A San Francisco-based company has started a nationwide tour aimed at kickstarting dialogue between local healthcare leaders to help them tackle complex problems within their communities.
McKesson's Better Health Tour, which has already been through Portland, Boston and Minneapolis, "connect[s] local industry innovators and offer them the opportunity to meet and learn from others in their community and discuss opportunities for closer collaboration," McKesson VP and GM of Decision Management Matthew Zubiller (right) told FierceHealthcare in an exclusive interview. "Our hope is that the events serve as a catalyst, fostering innovation that will lead to a more effective system and better healthcare outcomes for patients."
The tour takes a multi-pronged approach, Zubiller said, addressing a wide array of healthcare issues, including improving quality of care, patient engagement and inefficiency within healthcare.
"The healthcare industry--and the nation as a whole--needs to embrace conversations related to improving the business of healthcare and safeguarding high-quality, cost-effective patient care," Zubiller said. Meaningful change within the healthcare system means more than concepts like digitized records or patient empowerment, Zubiller told FierceHealthcare--lasting reforms will require "disruptive and collaborative innovation across the industry."
Part of the aim of the tour is to identify the alliances and conditions necessary to deliver quality care within individual communities. Three factors are essential to create an innovative, cost-effective care environment within a specific region, Zubiller told Forbes: alignment between local stakeholders, value of care, and venue of care.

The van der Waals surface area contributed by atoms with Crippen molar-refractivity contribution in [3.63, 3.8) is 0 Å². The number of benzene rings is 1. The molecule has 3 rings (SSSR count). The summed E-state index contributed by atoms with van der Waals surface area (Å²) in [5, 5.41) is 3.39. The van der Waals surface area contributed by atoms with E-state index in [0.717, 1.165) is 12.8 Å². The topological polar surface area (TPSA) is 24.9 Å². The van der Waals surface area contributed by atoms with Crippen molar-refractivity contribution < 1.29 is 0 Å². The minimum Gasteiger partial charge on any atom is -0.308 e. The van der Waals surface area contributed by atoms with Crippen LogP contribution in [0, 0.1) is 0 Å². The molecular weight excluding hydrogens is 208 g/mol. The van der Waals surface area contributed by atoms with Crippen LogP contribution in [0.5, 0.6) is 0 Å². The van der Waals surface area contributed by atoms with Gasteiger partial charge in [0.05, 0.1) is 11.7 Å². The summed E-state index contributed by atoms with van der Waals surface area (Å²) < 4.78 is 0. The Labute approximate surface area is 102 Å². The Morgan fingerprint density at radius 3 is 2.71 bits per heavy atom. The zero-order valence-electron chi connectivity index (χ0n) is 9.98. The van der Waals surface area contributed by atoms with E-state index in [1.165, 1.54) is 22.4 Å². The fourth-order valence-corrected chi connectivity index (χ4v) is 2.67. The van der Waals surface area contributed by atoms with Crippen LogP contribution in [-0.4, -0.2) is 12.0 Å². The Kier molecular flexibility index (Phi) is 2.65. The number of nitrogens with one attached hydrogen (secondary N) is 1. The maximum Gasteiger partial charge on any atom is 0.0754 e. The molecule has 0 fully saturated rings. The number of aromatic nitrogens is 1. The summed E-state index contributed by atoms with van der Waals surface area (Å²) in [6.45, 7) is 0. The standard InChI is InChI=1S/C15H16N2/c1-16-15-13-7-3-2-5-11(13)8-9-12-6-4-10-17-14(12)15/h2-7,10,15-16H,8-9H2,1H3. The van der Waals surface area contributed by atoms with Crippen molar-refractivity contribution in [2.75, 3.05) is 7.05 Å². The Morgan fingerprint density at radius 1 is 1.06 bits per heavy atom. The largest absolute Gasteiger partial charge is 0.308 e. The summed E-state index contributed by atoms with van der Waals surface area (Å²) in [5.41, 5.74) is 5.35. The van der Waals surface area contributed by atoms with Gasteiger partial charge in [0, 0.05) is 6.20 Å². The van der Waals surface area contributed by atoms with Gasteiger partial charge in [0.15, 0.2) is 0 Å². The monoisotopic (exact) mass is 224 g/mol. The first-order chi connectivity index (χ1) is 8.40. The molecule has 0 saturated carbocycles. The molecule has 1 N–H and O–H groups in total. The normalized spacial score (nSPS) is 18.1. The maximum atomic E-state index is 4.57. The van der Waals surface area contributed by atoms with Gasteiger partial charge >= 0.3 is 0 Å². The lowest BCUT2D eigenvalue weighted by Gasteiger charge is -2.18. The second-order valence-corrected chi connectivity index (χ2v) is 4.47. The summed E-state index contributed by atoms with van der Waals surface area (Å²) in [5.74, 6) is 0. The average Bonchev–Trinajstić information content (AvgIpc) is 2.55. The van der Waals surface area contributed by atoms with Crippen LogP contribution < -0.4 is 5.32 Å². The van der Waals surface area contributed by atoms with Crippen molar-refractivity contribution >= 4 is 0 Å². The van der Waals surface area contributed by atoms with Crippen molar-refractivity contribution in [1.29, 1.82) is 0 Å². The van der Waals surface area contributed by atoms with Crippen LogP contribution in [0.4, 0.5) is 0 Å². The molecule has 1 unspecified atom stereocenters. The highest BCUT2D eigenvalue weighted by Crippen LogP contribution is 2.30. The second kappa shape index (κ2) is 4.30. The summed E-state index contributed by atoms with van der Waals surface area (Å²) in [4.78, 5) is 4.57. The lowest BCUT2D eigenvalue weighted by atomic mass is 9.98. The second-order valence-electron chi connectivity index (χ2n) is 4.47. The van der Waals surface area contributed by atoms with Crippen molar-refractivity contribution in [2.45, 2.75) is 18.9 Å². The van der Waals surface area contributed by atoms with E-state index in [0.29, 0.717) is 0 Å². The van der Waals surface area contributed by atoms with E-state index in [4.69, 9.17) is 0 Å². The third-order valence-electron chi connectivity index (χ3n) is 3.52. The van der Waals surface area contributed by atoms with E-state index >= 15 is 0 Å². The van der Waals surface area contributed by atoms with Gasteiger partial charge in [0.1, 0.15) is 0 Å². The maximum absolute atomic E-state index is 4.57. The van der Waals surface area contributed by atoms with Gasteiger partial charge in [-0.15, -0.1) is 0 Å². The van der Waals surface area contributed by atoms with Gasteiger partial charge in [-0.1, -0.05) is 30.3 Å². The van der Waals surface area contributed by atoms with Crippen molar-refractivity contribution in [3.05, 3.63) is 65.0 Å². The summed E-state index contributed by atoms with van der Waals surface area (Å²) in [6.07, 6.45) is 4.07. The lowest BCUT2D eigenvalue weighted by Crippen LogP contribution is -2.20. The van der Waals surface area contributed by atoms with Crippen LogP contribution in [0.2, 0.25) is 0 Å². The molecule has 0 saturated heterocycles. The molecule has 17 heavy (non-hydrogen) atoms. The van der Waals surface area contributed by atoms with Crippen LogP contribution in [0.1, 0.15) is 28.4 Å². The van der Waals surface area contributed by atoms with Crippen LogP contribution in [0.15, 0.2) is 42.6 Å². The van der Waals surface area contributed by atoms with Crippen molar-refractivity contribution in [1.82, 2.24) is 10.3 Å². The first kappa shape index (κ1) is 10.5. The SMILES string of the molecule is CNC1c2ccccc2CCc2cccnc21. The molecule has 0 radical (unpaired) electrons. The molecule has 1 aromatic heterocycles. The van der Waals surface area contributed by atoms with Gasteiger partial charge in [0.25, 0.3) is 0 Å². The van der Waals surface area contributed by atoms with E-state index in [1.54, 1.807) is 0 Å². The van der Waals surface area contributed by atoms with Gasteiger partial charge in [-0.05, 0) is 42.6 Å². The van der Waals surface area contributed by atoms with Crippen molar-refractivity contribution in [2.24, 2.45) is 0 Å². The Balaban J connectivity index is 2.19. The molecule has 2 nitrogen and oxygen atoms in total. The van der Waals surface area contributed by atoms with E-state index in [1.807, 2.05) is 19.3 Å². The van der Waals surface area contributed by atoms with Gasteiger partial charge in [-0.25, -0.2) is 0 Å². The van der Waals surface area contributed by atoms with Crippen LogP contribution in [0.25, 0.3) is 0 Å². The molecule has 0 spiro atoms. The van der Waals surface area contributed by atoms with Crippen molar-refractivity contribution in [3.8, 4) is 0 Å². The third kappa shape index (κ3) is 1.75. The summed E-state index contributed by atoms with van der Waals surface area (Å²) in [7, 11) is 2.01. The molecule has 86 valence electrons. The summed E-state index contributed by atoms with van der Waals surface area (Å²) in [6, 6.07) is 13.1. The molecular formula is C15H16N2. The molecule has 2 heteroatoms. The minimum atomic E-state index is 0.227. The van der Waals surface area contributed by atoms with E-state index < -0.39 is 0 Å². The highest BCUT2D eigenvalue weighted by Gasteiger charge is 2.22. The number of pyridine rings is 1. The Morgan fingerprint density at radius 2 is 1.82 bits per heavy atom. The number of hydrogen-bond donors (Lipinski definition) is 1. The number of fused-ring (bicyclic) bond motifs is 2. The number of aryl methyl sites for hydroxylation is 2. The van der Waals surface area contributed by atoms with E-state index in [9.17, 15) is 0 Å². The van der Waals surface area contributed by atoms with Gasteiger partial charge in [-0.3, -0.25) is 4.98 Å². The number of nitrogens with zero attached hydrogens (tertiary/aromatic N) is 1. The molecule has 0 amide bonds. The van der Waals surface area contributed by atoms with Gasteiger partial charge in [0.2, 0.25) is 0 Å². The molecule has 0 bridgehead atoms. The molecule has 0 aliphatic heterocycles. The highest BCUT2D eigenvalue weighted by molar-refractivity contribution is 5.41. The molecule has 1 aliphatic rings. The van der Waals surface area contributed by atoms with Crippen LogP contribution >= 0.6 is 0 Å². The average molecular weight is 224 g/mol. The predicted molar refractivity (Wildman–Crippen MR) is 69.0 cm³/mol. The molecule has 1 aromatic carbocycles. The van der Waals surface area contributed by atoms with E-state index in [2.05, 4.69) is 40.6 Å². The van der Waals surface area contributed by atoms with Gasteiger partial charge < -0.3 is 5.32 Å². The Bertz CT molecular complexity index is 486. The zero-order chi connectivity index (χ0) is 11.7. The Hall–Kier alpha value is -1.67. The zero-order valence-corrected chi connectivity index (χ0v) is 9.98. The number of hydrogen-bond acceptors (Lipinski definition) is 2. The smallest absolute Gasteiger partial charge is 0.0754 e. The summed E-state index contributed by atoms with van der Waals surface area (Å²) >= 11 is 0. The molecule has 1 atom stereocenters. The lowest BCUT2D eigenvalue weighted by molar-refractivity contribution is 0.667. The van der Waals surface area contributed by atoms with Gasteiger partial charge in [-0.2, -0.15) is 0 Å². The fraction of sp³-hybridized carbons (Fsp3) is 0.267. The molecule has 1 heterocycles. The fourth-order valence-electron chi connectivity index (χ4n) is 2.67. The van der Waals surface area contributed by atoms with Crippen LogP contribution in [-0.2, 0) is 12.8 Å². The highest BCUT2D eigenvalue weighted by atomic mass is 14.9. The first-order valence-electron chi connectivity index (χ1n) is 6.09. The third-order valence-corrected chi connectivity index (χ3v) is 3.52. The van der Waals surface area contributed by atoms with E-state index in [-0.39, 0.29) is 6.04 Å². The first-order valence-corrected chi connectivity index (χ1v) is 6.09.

Thus far, the tour has incorporated local healthcare leaders and experts, according to the article, such as Thompson Aderinkomi, founder and CEO of Retrace Health, during its Minneapolis-St. Paul stage.
It's an ideal time for such an initiative with the very nature of healthcare delivery in flux, Zubiller told FierceHealthcare. As healthcare shifts from a fee-for-service to value-based reimbursement model, he said payers, providers and employers must be on the same page for it.
"By waiting for the other to make the first move, no progress will be made," he said. "Bringing together health leaders to discuss new technologies that can be adopted and agree upon what we're all trying to accomplish will facilitate movement toward value-based design, reimbursement and care."
Collaboration between leaders and communities is an essential piece of the healthcare puzzle as well; a collaborative initiative in Minnesota cut readmissions by over 4,500 and saved more than $40 million, FierceHealthcare previously reported.
To learn more:
- read the Forbes article